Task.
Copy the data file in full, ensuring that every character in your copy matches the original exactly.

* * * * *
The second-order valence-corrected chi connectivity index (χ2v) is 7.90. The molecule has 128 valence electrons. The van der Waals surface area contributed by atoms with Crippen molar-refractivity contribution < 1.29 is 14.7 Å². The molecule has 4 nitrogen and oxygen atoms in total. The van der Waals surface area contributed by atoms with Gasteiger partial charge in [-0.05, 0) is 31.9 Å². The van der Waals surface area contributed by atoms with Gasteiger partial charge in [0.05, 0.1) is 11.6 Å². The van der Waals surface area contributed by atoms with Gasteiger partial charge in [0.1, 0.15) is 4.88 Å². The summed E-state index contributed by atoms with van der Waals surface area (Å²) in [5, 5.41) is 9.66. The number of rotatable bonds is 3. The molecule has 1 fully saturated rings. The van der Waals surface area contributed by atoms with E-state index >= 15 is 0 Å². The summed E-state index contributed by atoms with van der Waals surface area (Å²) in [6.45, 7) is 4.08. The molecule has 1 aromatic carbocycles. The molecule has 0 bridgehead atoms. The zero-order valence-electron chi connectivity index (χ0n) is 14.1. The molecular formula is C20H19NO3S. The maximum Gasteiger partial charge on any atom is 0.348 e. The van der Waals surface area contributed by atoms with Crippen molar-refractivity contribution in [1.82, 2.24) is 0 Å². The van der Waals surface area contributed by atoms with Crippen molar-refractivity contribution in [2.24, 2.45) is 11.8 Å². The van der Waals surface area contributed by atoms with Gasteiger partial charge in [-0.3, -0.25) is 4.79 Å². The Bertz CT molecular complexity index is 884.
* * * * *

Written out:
The second-order valence-corrected chi connectivity index (χ2v) is 7.90. The molecule has 128 valence electrons. The van der Waals surface area contributed by atoms with Crippen molar-refractivity contribution < 1.29 is 14.7 Å². The molecule has 4 nitrogen and oxygen atoms in total. The van der Waals surface area contributed by atoms with Gasteiger partial charge in [-0.05, 0) is 31.9 Å². The van der Waals surface area contributed by atoms with Gasteiger partial charge in [0.05, 0.1) is 11.6 Å². The van der Waals surface area contributed by atoms with Gasteiger partial charge in [0.1, 0.15) is 4.88 Å². The summed E-state index contributed by atoms with van der Waals surface area (Å²) in [5, 5.41) is 9.66. The number of rotatable bonds is 3. The molecule has 1 fully saturated rings. The van der Waals surface area contributed by atoms with E-state index >= 15 is 0 Å². The summed E-state index contributed by atoms with van der Waals surface area (Å²) in [6.45, 7) is 4.08. The molecule has 1 aromatic carbocycles. The molecule has 0 bridgehead atoms. The zero-order valence-electron chi connectivity index (χ0n) is 14.1. The molecular formula is C20H19NO3S. The maximum Gasteiger partial charge on any atom is 0.348 e. The van der Waals surface area contributed by atoms with Crippen molar-refractivity contribution in [1.82, 2.24) is 0 Å². The van der Waals surface area contributed by atoms with Crippen molar-refractivity contribution in [2.24, 2.45) is 11.8 Å². The van der Waals surface area contributed by atoms with Gasteiger partial charge in [-0.3, -0.25) is 4.79 Å². The Bertz CT molecular complexity index is 884.